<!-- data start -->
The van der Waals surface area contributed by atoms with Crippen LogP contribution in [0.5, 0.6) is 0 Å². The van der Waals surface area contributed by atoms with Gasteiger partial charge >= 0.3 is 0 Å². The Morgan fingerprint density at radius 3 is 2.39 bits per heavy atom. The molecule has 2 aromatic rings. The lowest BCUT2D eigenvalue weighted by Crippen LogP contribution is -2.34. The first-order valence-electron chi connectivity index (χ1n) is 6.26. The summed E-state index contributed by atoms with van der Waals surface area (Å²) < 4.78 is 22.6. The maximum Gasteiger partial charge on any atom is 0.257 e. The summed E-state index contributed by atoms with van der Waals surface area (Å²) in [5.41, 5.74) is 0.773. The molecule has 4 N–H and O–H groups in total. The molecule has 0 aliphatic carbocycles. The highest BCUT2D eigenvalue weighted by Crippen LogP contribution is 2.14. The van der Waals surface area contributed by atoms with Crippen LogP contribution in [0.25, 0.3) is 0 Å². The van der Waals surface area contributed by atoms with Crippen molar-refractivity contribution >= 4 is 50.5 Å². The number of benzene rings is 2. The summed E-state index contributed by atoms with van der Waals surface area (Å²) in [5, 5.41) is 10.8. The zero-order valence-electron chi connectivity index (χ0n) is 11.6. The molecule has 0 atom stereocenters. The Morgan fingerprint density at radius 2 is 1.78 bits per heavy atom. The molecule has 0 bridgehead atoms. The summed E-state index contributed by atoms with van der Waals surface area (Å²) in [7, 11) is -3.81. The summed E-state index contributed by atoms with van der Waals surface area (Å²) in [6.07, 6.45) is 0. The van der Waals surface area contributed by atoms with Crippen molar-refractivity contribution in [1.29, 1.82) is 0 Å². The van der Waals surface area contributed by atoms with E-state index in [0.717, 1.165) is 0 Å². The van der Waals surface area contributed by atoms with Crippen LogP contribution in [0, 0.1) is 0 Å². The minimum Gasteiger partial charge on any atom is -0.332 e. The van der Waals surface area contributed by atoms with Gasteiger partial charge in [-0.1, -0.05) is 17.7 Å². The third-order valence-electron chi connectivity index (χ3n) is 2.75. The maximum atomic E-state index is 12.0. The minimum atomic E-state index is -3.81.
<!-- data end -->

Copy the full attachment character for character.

The van der Waals surface area contributed by atoms with Crippen LogP contribution in [0.5, 0.6) is 0 Å². The van der Waals surface area contributed by atoms with Gasteiger partial charge >= 0.3 is 0 Å². The Morgan fingerprint density at radius 3 is 2.39 bits per heavy atom. The molecule has 2 aromatic rings. The lowest BCUT2D eigenvalue weighted by Crippen LogP contribution is -2.34. The first-order valence-electron chi connectivity index (χ1n) is 6.26. The summed E-state index contributed by atoms with van der Waals surface area (Å²) < 4.78 is 22.6. The maximum Gasteiger partial charge on any atom is 0.257 e. The summed E-state index contributed by atoms with van der Waals surface area (Å²) in [5.41, 5.74) is 0.773. The molecule has 4 N–H and O–H groups in total. The molecule has 0 aliphatic carbocycles. The highest BCUT2D eigenvalue weighted by Crippen LogP contribution is 2.14. The van der Waals surface area contributed by atoms with Crippen LogP contribution in [0.25, 0.3) is 0 Å². The van der Waals surface area contributed by atoms with Crippen molar-refractivity contribution >= 4 is 50.5 Å². The number of benzene rings is 2. The summed E-state index contributed by atoms with van der Waals surface area (Å²) in [5, 5.41) is 10.8. The zero-order valence-electron chi connectivity index (χ0n) is 11.6. The molecule has 0 atom stereocenters. The Morgan fingerprint density at radius 2 is 1.78 bits per heavy atom. The molecule has 0 bridgehead atoms. The summed E-state index contributed by atoms with van der Waals surface area (Å²) in [7, 11) is -3.81. The summed E-state index contributed by atoms with van der Waals surface area (Å²) in [6.07, 6.45) is 0. The van der Waals surface area contributed by atoms with Crippen molar-refractivity contribution in [1.29, 1.82) is 0 Å². The van der Waals surface area contributed by atoms with E-state index in [0.717, 1.165) is 0 Å². The van der Waals surface area contributed by atoms with Crippen LogP contribution in [0, 0.1) is 0 Å². The minimum Gasteiger partial charge on any atom is -0.332 e. The van der Waals surface area contributed by atoms with Gasteiger partial charge in [-0.1, -0.05) is 17.7 Å². The third-order valence-electron chi connectivity index (χ3n) is 2.75. The maximum atomic E-state index is 12.0. The minimum atomic E-state index is -3.81.